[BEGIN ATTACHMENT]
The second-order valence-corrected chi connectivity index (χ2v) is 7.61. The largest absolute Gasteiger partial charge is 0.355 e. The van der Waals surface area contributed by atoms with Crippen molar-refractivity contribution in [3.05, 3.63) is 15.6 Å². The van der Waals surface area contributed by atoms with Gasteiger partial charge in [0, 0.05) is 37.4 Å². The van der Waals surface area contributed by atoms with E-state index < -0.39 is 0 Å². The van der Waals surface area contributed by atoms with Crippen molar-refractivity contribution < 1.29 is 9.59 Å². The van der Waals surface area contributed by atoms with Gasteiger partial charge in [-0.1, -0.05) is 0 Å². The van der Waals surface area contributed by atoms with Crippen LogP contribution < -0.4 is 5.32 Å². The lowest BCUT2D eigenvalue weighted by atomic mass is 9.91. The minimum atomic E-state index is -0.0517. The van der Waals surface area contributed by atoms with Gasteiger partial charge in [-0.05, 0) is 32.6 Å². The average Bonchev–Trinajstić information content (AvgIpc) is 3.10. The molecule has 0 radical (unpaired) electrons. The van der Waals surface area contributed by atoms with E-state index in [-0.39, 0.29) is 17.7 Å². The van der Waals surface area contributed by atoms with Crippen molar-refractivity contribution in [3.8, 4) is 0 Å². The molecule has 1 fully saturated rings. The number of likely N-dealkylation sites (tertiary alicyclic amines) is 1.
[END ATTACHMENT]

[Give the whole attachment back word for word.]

The second-order valence-corrected chi connectivity index (χ2v) is 7.61. The largest absolute Gasteiger partial charge is 0.355 e. The van der Waals surface area contributed by atoms with Crippen molar-refractivity contribution in [3.05, 3.63) is 15.6 Å². The van der Waals surface area contributed by atoms with Gasteiger partial charge in [0, 0.05) is 37.4 Å². The van der Waals surface area contributed by atoms with E-state index < -0.39 is 0 Å². The van der Waals surface area contributed by atoms with Crippen molar-refractivity contribution < 1.29 is 9.59 Å². The van der Waals surface area contributed by atoms with Gasteiger partial charge in [-0.1, -0.05) is 0 Å². The van der Waals surface area contributed by atoms with Crippen LogP contribution < -0.4 is 5.32 Å². The lowest BCUT2D eigenvalue weighted by atomic mass is 9.91. The minimum atomic E-state index is -0.0517. The van der Waals surface area contributed by atoms with Gasteiger partial charge in [-0.05, 0) is 32.6 Å². The average Bonchev–Trinajstić information content (AvgIpc) is 3.10. The molecule has 0 radical (unpaired) electrons. The van der Waals surface area contributed by atoms with E-state index in [-0.39, 0.29) is 17.7 Å². The van der Waals surface area contributed by atoms with Crippen molar-refractivity contribution in [3.8, 4) is 0 Å². The molecule has 1 fully saturated rings. The number of likely N-dealkylation sites (tertiary alicyclic amines) is 1.